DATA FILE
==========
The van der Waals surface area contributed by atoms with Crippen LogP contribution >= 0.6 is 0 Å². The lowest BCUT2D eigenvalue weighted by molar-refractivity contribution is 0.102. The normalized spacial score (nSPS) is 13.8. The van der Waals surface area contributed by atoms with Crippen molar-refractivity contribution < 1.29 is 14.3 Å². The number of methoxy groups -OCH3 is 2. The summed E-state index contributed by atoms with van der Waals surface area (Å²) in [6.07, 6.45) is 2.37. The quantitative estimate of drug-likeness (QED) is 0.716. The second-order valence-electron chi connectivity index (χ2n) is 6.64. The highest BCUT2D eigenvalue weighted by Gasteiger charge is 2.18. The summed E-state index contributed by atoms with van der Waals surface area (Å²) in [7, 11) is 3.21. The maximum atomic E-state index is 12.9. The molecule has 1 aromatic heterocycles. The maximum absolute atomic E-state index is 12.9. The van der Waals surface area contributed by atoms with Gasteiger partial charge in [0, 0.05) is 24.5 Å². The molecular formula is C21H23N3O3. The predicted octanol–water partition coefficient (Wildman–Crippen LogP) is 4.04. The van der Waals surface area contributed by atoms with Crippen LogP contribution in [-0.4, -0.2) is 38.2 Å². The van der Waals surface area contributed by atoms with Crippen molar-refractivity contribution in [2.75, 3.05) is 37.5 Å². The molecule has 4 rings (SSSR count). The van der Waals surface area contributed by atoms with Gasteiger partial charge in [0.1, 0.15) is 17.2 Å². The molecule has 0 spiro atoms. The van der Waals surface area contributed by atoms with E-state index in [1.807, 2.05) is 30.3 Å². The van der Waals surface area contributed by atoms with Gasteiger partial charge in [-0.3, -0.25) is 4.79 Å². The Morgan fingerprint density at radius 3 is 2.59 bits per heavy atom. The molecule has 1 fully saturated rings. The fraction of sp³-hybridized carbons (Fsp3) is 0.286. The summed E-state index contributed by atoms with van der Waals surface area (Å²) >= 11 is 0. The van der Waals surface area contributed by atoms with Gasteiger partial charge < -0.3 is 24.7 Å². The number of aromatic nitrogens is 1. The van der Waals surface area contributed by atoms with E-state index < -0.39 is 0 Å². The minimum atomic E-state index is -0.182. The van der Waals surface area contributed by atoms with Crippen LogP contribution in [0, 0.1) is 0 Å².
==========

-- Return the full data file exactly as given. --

The van der Waals surface area contributed by atoms with Crippen LogP contribution >= 0.6 is 0 Å². The lowest BCUT2D eigenvalue weighted by molar-refractivity contribution is 0.102. The normalized spacial score (nSPS) is 13.8. The van der Waals surface area contributed by atoms with Crippen molar-refractivity contribution < 1.29 is 14.3 Å². The number of methoxy groups -OCH3 is 2. The summed E-state index contributed by atoms with van der Waals surface area (Å²) in [6.07, 6.45) is 2.37. The quantitative estimate of drug-likeness (QED) is 0.716. The second-order valence-electron chi connectivity index (χ2n) is 6.64. The highest BCUT2D eigenvalue weighted by Gasteiger charge is 2.18. The summed E-state index contributed by atoms with van der Waals surface area (Å²) in [7, 11) is 3.21. The maximum atomic E-state index is 12.9. The molecule has 1 aromatic heterocycles. The maximum absolute atomic E-state index is 12.9. The van der Waals surface area contributed by atoms with Gasteiger partial charge in [0, 0.05) is 24.5 Å². The molecular formula is C21H23N3O3. The predicted octanol–water partition coefficient (Wildman–Crippen LogP) is 4.04. The van der Waals surface area contributed by atoms with Crippen LogP contribution in [-0.4, -0.2) is 38.2 Å². The van der Waals surface area contributed by atoms with Crippen molar-refractivity contribution in [2.75, 3.05) is 37.5 Å². The molecule has 4 rings (SSSR count). The van der Waals surface area contributed by atoms with Gasteiger partial charge in [0.1, 0.15) is 17.2 Å². The molecule has 0 spiro atoms. The van der Waals surface area contributed by atoms with E-state index in [1.807, 2.05) is 30.3 Å². The van der Waals surface area contributed by atoms with Gasteiger partial charge in [-0.3, -0.25) is 4.79 Å². The Morgan fingerprint density at radius 3 is 2.59 bits per heavy atom. The molecule has 1 fully saturated rings. The fraction of sp³-hybridized carbons (Fsp3) is 0.286. The summed E-state index contributed by atoms with van der Waals surface area (Å²) >= 11 is 0. The van der Waals surface area contributed by atoms with Gasteiger partial charge < -0.3 is 24.7 Å². The number of aromatic nitrogens is 1. The van der Waals surface area contributed by atoms with E-state index < -0.39 is 0 Å². The minimum atomic E-state index is -0.182. The van der Waals surface area contributed by atoms with Crippen LogP contribution in [0, 0.1) is 0 Å².